Parliamentary Privilege: Could/Should, Shouldn’t/Can’t

Parliamentary privilege has now become a point of contention in the SNC Lavalin controversy.

Over at Maclean’s, I’ve argued that Jody Wilson-Raybould and Jane Philpott could use parliamentary privilege to speak about matters that still remain under cabinet confidentiality, but that the issues would have to rise to the level of unconstitutional behaviour on the part of the executive to justify a violation of their privy councillors’ oath and of the deference Parliament should almost always show cabinet confidences.

James Kelly has noted that, while the privilege of free speech exists, it wouldn’t be easy for the two members to find a way to exercise their privilege without the consent of their party or flexibility from the Speaker. Over on Twitter, a few of us have argued that points of privilege, points of order, and other creative mechanisms would almost certainly allow them to speak. The counter-counterargument is that none of these mechanisms would afford Wilson-Raybould and Philpott enough time to say what needs to be said, and that the onus should still be on the Prime Minister to issue a wider waiver.

This is a healthy and important debate, but it needs a bit more clarity, since many of the contentions hinge on nuances and possibilities, rather than concrete and actual happenings.

Above all, I think it’s worth spelling out the institutional question, then outlining what it means for the various positions.

Wilson-Raybould and Philpott could use parliamentary privilege to expose cabinet confidentialities. That does not mean they should. Privilege is absolute and has to be exercised with careful consideration of other principles.

If they shouldn’t violate cabinet confidentiality, that doesn’t mean we want the parties and Speaker finding reasons to ensure they couldn’t. The privilege of free parliamentary speech is an essential constitutional safeguard that merits protection and promotion.

The best course of action would be for Wilson-Raybould to testify before a parliamentary committee with a wider waiver from the Prime Minister. That doesn’t negate the fact that privilege and procedure offer other ways of expressing herself if the wider waiver never comes and she has something absolutely essential to say.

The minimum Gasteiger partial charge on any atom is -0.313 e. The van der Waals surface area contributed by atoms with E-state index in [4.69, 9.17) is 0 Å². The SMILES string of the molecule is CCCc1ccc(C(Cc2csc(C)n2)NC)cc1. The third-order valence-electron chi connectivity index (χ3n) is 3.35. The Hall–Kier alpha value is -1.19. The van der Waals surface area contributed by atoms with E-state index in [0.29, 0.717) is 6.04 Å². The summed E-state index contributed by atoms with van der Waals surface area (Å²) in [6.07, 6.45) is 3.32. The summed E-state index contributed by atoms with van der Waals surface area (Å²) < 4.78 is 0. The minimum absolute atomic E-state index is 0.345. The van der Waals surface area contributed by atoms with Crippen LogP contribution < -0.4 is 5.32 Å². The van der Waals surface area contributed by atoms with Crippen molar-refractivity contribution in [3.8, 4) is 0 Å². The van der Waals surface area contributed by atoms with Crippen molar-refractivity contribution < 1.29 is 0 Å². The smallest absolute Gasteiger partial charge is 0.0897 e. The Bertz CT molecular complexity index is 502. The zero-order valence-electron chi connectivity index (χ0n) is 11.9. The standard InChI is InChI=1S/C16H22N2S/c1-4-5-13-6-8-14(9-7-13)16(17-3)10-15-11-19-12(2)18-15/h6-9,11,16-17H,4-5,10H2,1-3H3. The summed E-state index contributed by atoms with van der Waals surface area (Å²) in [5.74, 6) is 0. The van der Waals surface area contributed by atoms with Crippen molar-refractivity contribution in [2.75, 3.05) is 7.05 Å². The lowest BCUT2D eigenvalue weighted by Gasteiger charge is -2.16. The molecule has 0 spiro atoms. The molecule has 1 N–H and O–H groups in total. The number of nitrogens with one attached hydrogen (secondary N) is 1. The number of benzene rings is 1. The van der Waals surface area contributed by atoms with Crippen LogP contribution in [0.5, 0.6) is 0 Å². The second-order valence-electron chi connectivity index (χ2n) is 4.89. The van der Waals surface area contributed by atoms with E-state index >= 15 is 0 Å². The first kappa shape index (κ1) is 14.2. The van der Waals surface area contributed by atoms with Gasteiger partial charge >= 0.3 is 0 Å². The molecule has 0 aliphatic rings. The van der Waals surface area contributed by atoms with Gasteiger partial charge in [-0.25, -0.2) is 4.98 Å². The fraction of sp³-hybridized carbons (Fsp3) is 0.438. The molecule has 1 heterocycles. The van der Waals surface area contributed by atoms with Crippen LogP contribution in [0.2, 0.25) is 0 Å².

Liberals who argue that Wilson-Raybould and Philpott can simply speak should recognize that the wider waiver and committee testimony are far, far preferable ways to for them to do so. If there’s a way for them to speak without violating their privy councillor oaths, then that’s the way to go.

Conservatives and New Democrats who argue that Wilson-Raybould and Philpott should be given the opportunity to speak under a wider waiver can nonetheless acknowledge that privilege and procedure offer a means for them to do so if the wider waiver and additional testimony aren’t on offer. In fact, the Conservatives and New Democrats could do a lot to help the two members exercise their privilege of free speech if it came to that.

Parliamentarians from all sides should acknowledge and promote the principle that they have free speech and mechanisms to use it when necessary. They do no service to themselves as parliamentarians, or to Parliament as an institution, by suggesting that members can or should be easily silenced by their parties or the Speaker.

We should acknowledge the importance of cabinet confidentiality as a core constitutional principle that should be respected in almost all cases, while noting that parliamentary privilege must be paramount over confidence in very exceptional circumstances if Parliament is to function as a self-governing body equipped to hold the government to account. The fundamental constitutional point here is that the executive does not get to decide what’s said in Parliament.

We can stress that individual oaths should almost always be respected, but that people may be faced with an equally, if not more compelling, ethical principle or obligation that pushes them to act contrary to their oath.

Finally, there should be no question that the correct course of action is to allow Wilson-Raybould and Philpott to speak without violating cabinet confidentiality. Our system works best when constitutional functions and principles are reconciled, not in conflict. As Speaker Milliken ruled in the case of the Afghan detainee documents:

The Chair must conclude that it is within the powers of the House of Commons to ask for the documents sought in the December  10 Order it adopted. Now it seems to me that the issue before us is this: Is it possible to put in place a mechanism by which these documents could be made available to the House without compromising the security and confidentiality of the information they contain? In other words, is it possible for the two sides, working together in the best interests of the Canadians they serve, to devise a means where both their concerns are met? Surely that is not too much to hope for.

Surely it is not too much to hope for here either.

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